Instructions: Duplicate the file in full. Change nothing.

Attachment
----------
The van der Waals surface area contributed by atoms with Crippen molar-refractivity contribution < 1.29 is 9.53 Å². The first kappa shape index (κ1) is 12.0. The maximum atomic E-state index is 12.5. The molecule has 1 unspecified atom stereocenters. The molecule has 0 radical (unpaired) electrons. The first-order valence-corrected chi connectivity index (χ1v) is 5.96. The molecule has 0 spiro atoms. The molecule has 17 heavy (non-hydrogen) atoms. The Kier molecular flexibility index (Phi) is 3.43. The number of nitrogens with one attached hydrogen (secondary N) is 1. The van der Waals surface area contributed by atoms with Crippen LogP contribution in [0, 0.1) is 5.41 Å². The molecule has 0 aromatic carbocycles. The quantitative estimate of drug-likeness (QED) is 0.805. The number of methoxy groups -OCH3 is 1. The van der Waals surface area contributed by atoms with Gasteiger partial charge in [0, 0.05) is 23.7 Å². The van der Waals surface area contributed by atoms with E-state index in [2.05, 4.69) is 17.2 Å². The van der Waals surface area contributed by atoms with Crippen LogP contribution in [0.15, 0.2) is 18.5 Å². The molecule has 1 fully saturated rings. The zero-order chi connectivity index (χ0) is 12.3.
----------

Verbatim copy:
The van der Waals surface area contributed by atoms with Crippen molar-refractivity contribution < 1.29 is 9.53 Å². The first kappa shape index (κ1) is 12.0. The maximum atomic E-state index is 12.5. The molecule has 1 unspecified atom stereocenters. The molecule has 0 radical (unpaired) electrons. The first-order valence-corrected chi connectivity index (χ1v) is 5.96. The molecule has 0 spiro atoms. The molecule has 17 heavy (non-hydrogen) atoms. The Kier molecular flexibility index (Phi) is 3.43. The number of nitrogens with one attached hydrogen (secondary N) is 1. The van der Waals surface area contributed by atoms with Crippen LogP contribution in [0, 0.1) is 5.41 Å². The molecule has 0 aromatic carbocycles. The quantitative estimate of drug-likeness (QED) is 0.805. The number of methoxy groups -OCH3 is 1. The van der Waals surface area contributed by atoms with Gasteiger partial charge in [0, 0.05) is 23.7 Å². The van der Waals surface area contributed by atoms with E-state index in [2.05, 4.69) is 17.2 Å². The van der Waals surface area contributed by atoms with Crippen LogP contribution in [0.15, 0.2) is 18.5 Å². The molecule has 1 fully saturated rings. The zero-order chi connectivity index (χ0) is 12.3.